I am not going to tell you all the potential hazards on the river. I'm quite sure I don't know them all. But I will tell you a few that may surprise.

One time I was paddling round a long sweeping bend to the left. I was over on river right enjoying a nice boost from the current. The bank was a couple of metres high, perhaps less, being undercut with a lot of spruce sweepers. I was keeping my distance, a couple of canoe lengths out from the tips of these hazards and thinking to myself that I was taking a risk. I did not know what the risk was but I felt nervous. What happened next was a real surprise, an is a phenomenon I associate with white water rather than big placid rivers. Rather than flowing cleanly round the bend, the river was, in places, folding over itself. I went from water that was flowing around the bend into a chunk of water that was flowing straight at the bank. I found myself turned 90 degrees, and my bow brushing the sweepers. This could have been nasty.

A few days later I was paddling against a fairly strong head wind. Now this section of river is big and open with long fetches so it responds to wind much like a lake, but with the wind against the current the waves are even shorter and sharper. A 20 kph wind was causing waves a foot or a foot and a half high. So I had to contend with a head wind, a strong current, waves, and snags. And my hat blew off. I back paddled to rescue my hat, which promptly sank, leaving me with no way on the boat, in waves wind and current being pushed towards snags. I paddled very hard and everything was fine. The message is that this is not a little, forgiving, river.

Weather happens. I can remember looking at some "distant" blackness ahead thinking "It is going to rain shortly". I only had time for form the thought when the heavens opened, I was soaked, visibility dropped to zero, and the wind kicked up. Not good.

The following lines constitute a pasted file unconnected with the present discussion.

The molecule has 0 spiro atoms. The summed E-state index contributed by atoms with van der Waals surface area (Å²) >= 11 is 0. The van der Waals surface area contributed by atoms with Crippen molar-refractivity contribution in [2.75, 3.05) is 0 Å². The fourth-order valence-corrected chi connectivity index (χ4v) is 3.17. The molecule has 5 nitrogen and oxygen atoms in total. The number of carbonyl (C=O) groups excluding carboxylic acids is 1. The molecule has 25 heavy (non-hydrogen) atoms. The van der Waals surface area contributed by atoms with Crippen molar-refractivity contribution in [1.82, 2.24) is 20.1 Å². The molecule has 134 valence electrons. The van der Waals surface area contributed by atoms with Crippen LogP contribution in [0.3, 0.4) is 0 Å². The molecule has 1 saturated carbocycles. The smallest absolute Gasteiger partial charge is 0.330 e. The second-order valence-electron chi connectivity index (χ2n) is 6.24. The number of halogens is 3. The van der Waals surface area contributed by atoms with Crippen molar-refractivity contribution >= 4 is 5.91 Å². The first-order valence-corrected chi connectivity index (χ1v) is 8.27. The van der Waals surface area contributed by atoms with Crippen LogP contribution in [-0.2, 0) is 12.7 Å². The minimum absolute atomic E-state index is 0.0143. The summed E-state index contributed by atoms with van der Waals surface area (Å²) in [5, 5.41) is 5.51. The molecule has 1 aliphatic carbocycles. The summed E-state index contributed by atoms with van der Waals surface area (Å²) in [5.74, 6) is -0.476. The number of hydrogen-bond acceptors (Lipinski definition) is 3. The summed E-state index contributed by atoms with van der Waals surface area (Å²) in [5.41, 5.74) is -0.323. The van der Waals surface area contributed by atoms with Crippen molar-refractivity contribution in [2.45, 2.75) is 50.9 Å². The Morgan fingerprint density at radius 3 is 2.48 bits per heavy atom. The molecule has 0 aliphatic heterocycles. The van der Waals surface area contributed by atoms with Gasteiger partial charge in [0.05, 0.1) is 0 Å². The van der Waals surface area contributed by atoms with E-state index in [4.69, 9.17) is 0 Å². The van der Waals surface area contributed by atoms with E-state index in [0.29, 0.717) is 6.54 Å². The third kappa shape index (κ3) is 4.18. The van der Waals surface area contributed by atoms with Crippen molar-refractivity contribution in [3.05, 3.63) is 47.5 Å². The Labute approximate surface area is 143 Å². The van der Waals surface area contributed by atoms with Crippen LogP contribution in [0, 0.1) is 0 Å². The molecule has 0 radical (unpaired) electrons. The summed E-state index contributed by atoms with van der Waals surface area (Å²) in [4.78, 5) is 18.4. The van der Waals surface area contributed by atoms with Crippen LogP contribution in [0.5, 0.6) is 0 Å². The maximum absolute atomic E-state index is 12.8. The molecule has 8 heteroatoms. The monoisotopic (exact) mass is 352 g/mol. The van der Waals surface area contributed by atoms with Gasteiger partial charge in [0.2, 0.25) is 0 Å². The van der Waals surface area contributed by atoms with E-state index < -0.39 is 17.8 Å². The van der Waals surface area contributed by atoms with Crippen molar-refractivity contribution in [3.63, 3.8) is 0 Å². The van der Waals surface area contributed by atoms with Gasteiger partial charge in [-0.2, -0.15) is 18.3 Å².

Another time, we pulled over to the side to rest after fighting the wind all day. there were three thunderstorms behind us: not a threat as the wind was in our teeth (when is it not?). After a little while, just as I was thinking about getting off again, I noticed that the three thunderstorms had merged and appeared closer. As a precaution I put up the tent and tied the boats to a tree. Shortly after that we had an almighty hail storm and wind storm. I was impressed with the tent. It would have been uncomfortable in the extreme, dangerous even, to have been out in that.

If you are planning on doing this race, you should pack as if you are doing a solo wilderness trip through very lonely, very exposed country. Because that is exactly what you will be doing.

I will be taking a real tent and a real sleeping bag, and the full first aid kit I take on long trips. I will take two Leatherman multi-tools so I can use a screwdriver and pair of pliers at the same time. I will take lots of spare clothes. There could be several days where you can not get dry.